Every Sunday something happens over 400,000 times in North America:  A pastor preaches a sermon. Have you ever wondered, though, how much impact sermons really make? Consider these shocking statistics.

If an average sermon lasts about 30 minutes and if roughly 56 million people attend on an average Sunday, then church attenders in North America’s churches spend this amount of time listening to our sermons each week.

  • 23,000,000 man hours
  • which equals 958,000 days
  • which equals 136,904 weeks
  • which equals 2,632 years

And if the average pastor spends 10 hours preparing a sermon, all together pastors will spend the following amount of time in weekly sermon prep.

  • 4,000,000 man hours
  • which equals 166,666 days
  • which equals 23,800 weeks
  • which equals 457 years

Adding it all together, each week sermons gobble up three centuries of man-hours. If you multiply that over a year’s time . . . well, you do the math.

When I calculated this number, it boggled my mind. That statistic then begged this question.

What spiritual return is our preaching giving us?

I know we can’t measure the eternal impact from our sermons. However, the amount of time we invest in them and the time people invest in listening to them should cause us to pause and evaluate.

Take a few moments and consider these ten questions. As you read them ask yourself if should make some changes to maximize your sermons’ spiritual impact.

  1. Do I spend sufficient time preparing my heart to preach (ie: spiritual disciplines, stillness, character development)?
  2. Do I spend sufficient time with people to understand the issues they face that need a word from God?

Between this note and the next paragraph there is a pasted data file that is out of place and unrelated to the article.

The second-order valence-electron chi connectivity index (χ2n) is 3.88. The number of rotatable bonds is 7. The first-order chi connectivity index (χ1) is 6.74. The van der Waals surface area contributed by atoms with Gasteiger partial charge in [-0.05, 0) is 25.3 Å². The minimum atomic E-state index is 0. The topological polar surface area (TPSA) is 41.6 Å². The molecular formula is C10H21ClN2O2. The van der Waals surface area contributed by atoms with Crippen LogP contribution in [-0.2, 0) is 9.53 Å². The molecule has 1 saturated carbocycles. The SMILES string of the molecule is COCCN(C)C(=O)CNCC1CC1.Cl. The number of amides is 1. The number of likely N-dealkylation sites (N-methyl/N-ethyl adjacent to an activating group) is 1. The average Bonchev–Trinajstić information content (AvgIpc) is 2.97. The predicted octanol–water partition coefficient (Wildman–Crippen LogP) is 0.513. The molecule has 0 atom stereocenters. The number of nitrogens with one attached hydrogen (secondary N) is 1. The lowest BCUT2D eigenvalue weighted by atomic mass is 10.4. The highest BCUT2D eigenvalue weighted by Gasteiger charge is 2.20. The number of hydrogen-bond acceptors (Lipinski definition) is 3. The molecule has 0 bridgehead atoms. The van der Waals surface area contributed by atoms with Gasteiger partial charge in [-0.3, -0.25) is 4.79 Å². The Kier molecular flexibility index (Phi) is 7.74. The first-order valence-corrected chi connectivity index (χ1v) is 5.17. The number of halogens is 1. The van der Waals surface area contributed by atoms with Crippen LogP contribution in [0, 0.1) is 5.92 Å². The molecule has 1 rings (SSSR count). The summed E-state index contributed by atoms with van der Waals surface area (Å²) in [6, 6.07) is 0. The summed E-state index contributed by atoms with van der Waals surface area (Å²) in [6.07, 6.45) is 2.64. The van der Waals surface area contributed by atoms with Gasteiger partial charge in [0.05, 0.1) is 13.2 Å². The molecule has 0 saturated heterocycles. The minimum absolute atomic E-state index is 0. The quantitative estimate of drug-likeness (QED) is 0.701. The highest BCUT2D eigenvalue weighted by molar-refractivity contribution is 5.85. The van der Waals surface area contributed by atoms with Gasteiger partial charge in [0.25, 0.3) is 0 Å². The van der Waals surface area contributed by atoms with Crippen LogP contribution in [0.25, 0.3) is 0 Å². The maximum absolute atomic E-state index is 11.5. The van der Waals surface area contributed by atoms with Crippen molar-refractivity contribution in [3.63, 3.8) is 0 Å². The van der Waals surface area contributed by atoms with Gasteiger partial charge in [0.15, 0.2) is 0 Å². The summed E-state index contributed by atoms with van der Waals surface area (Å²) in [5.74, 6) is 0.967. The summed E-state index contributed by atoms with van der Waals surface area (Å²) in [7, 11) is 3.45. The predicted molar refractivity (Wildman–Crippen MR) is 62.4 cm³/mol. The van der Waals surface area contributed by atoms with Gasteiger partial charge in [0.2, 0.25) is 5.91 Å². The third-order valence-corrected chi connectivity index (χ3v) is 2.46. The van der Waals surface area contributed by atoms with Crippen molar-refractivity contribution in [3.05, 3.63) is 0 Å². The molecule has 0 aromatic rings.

3. Am I being true to what the biblical writers intended when I preach?
  4. Am I willing to get honest feedback from people who can help me improve my preaching?
  5. Do I make my preaching more about Him and less about me and what others may think about my preaching?
  6. What am I doing to improve my study and presentation skills?
  7. Am I willing to preach on unpopular subjects about which the Scripture speaks?
  8. Do I spend sufficient time thinking about ways that could maximize the listener’s attention to increase their retention of my sermons?
  9. Do I always tie my sermons to the overarching redemptive theme of the Gospel?
  10. Do I approach preaching as a hallowed trust?

Perhaps the venerable Haddon Robinson captured the essence of good preaching when we wrote this in his excellent book, Biblical Preaching.

When you get right down to it, preaching is like farming. I often say, “Lord, here I am. As far as I can tell, I’ve tried to fill my sack with good seed. I’ve done my homework, I think my attitude is right, and it’s the best, most interesting seed I’ve got. I’m going to scatter it now, Lord. So here goes. We’ll see what comes up in the field.” Then, once I’ve sown the seed, I do what farmers do: I go home and rest.

What questions would you add to this list?

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Should Andy Stanley have used Sermon Notes for His “The Bible Told Me So, Not” Sermon